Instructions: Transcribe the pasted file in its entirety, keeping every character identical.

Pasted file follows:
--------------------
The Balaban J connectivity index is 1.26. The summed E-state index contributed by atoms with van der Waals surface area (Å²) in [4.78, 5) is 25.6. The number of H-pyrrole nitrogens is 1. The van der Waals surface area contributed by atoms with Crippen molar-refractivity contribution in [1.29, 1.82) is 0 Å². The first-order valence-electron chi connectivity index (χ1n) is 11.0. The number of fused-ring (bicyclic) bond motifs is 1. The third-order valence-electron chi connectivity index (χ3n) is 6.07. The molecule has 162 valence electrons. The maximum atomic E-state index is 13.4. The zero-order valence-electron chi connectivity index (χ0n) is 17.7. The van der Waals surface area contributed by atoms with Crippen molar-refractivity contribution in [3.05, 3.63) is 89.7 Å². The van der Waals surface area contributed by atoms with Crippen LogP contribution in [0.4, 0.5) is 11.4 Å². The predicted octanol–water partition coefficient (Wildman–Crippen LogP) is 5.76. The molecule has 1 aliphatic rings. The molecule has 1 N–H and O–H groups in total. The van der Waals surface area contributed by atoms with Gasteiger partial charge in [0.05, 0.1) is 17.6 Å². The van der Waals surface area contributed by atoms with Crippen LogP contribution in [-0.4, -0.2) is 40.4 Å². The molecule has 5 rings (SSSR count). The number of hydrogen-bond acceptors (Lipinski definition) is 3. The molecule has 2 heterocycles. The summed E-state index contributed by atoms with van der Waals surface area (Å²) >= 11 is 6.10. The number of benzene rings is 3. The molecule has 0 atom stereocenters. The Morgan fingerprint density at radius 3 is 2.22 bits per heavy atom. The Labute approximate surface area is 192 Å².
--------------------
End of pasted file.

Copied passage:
The Balaban J connectivity index is 1.26. The summed E-state index contributed by atoms with van der Waals surface area (Å²) in [4.78, 5) is 25.6. The number of H-pyrrole nitrogens is 1. The van der Waals surface area contributed by atoms with Crippen molar-refractivity contribution in [1.29, 1.82) is 0 Å². The first-order valence-electron chi connectivity index (χ1n) is 11.0. The number of fused-ring (bicyclic) bond motifs is 1. The third-order valence-electron chi connectivity index (χ3n) is 6.07. The molecule has 162 valence electrons. The maximum atomic E-state index is 13.4. The zero-order valence-electron chi connectivity index (χ0n) is 17.7. The van der Waals surface area contributed by atoms with Crippen molar-refractivity contribution in [3.05, 3.63) is 89.7 Å². The van der Waals surface area contributed by atoms with Crippen LogP contribution in [0.4, 0.5) is 11.4 Å². The predicted octanol–water partition coefficient (Wildman–Crippen LogP) is 5.76. The molecule has 1 aliphatic rings. The molecule has 1 N–H and O–H groups in total. The van der Waals surface area contributed by atoms with Gasteiger partial charge in [0.05, 0.1) is 17.6 Å². The van der Waals surface area contributed by atoms with Crippen LogP contribution in [-0.4, -0.2) is 40.4 Å². The molecule has 5 rings (SSSR count). The number of hydrogen-bond acceptors (Lipinski definition) is 3. The molecule has 2 heterocycles. The summed E-state index contributed by atoms with van der Waals surface area (Å²) >= 11 is 6.10. The number of benzene rings is 3. The molecule has 0 atom stereocenters. The Morgan fingerprint density at radius 3 is 2.22 bits per heavy atom. The Labute approximate surface area is 192 Å².